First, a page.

Dinner:  chicken breast, ½  c. broccoli, 1 med baked potato (1525)

Total potassium for this menu is 4630 mg, just barely hitting the RDA of 4700. The point of this exercise is to show you just how difficult it is to obtain the RDA of potassium, even when you are consuming high potassium foods.  You really have to work an pay attention to get anywhere near 4700 g a day, (and it’s even more important to do so if you’re an athlete).  Furthermore, the above sample diet may possibly work for someone who is very active, but it may have too many calories for someone who is not physically active, and could cause weight gain.  The takeaway here is to become aware of good sources of potassium (including healthy salt!), experiment with your daily menu plan, and bring the subject of potassium intake with your doctor.  It’s too critical of a nutrient to leave to chance!

Bruce Neeld is the founder and President of the Boulder Salt Company. He is a research scientist by day, and a holistic nutritionist by passion. He has studied nutrition for over 3o years and his personal health goals include warding off cancer, and to live to be 160 – or die trying.

What’s the story behind Boulder Salt? Click here:  The story behind Boulder Salt!

What does Bruce put in his smoothies? See an example here!

Guide to Using Boulder Salt® @ Lavaman Triathlon 2019

At Boulder Salt® we are honored to continue and expand our support of the Lavaman Triathlon on the Big Island of Hawaii! Boulder Salt® will once again be utilized by the professionals in the medical tent, to treat athletes suffering from dehydration and muscle cramping. It will also be available to race participants on the run course – at aid station 2 & 4, and at the finish line.

Here you will find everything you need to know on how to use Boulder Salt to stay hydrated in the hot hawaiian sun, prevent and eliminate muscle cramps and keep on course to the finish line!

What makes Boulder Salt® different from other electrolyte products?

The body needs a variety of electrolytes(salts) for optimal functioning. Unlike salt tablets and capsules, which are almost purely sodium, Boulder Salt® provides a combination of all of the critical electrolytes: sodium, magnesium, calcium, and potassium. What’s more, they are provided in a ratio that mirrors what naturally exists in the body, which is the key to effectively hydrating, avoiding the consequences of hyponatremia, and preventing and eliminating muscle cramps.  Additionally, Boulder Salt does not contain sugar, flavorings or fillers, and each component is of the highest purity available. It’s soft, mellow taste is easy to on the palate and the stomach.  In every sense it is a healthy salt.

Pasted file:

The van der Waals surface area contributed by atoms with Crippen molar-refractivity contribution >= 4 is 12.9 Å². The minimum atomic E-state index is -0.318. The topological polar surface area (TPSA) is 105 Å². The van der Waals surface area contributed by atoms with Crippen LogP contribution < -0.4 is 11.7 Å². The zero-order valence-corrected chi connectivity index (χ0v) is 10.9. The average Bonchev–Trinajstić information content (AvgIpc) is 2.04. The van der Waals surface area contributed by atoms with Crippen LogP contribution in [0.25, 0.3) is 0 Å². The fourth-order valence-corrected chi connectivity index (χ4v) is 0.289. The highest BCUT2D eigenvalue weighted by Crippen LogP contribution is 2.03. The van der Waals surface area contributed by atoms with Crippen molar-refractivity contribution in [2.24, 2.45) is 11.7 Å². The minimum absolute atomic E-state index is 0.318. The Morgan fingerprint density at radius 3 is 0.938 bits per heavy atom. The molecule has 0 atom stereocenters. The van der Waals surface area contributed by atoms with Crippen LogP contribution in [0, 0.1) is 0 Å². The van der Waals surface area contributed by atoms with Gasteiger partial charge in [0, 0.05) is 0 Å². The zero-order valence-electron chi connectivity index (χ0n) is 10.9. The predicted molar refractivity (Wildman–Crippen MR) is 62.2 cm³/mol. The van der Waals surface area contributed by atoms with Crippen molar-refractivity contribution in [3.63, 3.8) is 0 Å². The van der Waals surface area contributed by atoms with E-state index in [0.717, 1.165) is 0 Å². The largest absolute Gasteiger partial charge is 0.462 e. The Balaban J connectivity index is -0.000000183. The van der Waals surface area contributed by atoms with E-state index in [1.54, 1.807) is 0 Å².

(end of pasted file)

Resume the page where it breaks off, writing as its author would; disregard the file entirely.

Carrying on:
The benefits of Boulder Salt® for triathletes  

  • Alkaline electrolyte replacement – counteracts acids that build up from the environment, processed foods, and hard workouts.
  • Offers superior hydration before, during and after workouts
  • Can prevent and eliminate muscle cramps
  • Delivers a balanced blend of electrolytes including sodium, calcium, potassium and magnesium. Ratio mirrors what naturally exists in the body.
  • Excellent source of magnesium, which plays an essential role in muscle contraction and relaxation. Adequate amounts of magnesium can prevent and eliminate muscle cramps.
  • Boulder Salt® is simple to use: you can add it to water for an instant electrolyte source, or your favorite sports drink to up the electrolyte value
  • Helps neutralize metabolic acids, keeping muscles functioning properly
  • Can settle an upset stomach on and off the course .
  • Great for pre-hydrating a few days leading up to the race: add a serving of Boulder Salt® (1/4t) to your water (or other beverages) 2-3 times a day.  
  • Infinite shelf-life. Safe and stable, even in hot and humid environments.  (and our single-serving packets are highly water resistant)
  • And when you’re not training and racing, Boulder Salt will serve you just as well at home. It is a nutritionally superior alternative to traditional table salt, sea salt and himalayan salt.  It has 40% less sodium per serving and is an excellent source of magnesium. It can be used as a 1:1 replacement in seasoning your favorite foods and in cooking and baking. Due to the alkalinity of Boulder Salt®, we recommend that you do not take a full serving with a high protein meal. The body needs acid to digest protein and Boulder Salt® will neutralize acids.
On course, Boulder Salt will be available mixed in water. It is also available in the expo and in Kona, in 1 lb bags and boxes of 60 single-serving packets.

How to use Boulder Salt®  on race day 

Boulder Salt® is available in 1 lb bulk bags, and boxes of individual packets. However at the aid station, it will already be mixed in water, and you take/drink it exactly the same way that you grab a cup of water along the course. You are welcome to drink it by itself, add to whatever sports drink is in your water bottle, or refill your bottle with Boulder Salt® in water. The avg concentration will be in a ratio of 1 serving (1/4t.) to  12-16 oz of water, but depending on your sweat rate you can safely take in 2-3 servings per bottle of water. Most athletes are pleasantly surprised that Boulder Salt in water has a pleasantly mild,soft taste. A lot of people comment that they can’t taste it at all in the 1:16 ratio.

Here are the ingredients per serving:

.

Should you try something new on race day? 

We all know the adage on trying something new on race day, but the uniqueness of Boulder Salt® puts it in a class by itself – a truly healthy salt.  It only has electrolytes and they are all minerals that our bodies naturally have and need. Nothing extra. No flavorings. No sugar. No calories.  If you’d like to try it out prior to your race, stop by our booth at the Lavaman expo at Waikoloa. We’ll have samples of it in water, answer your questions, and you can pick up a couple of packets to use on the bike as well!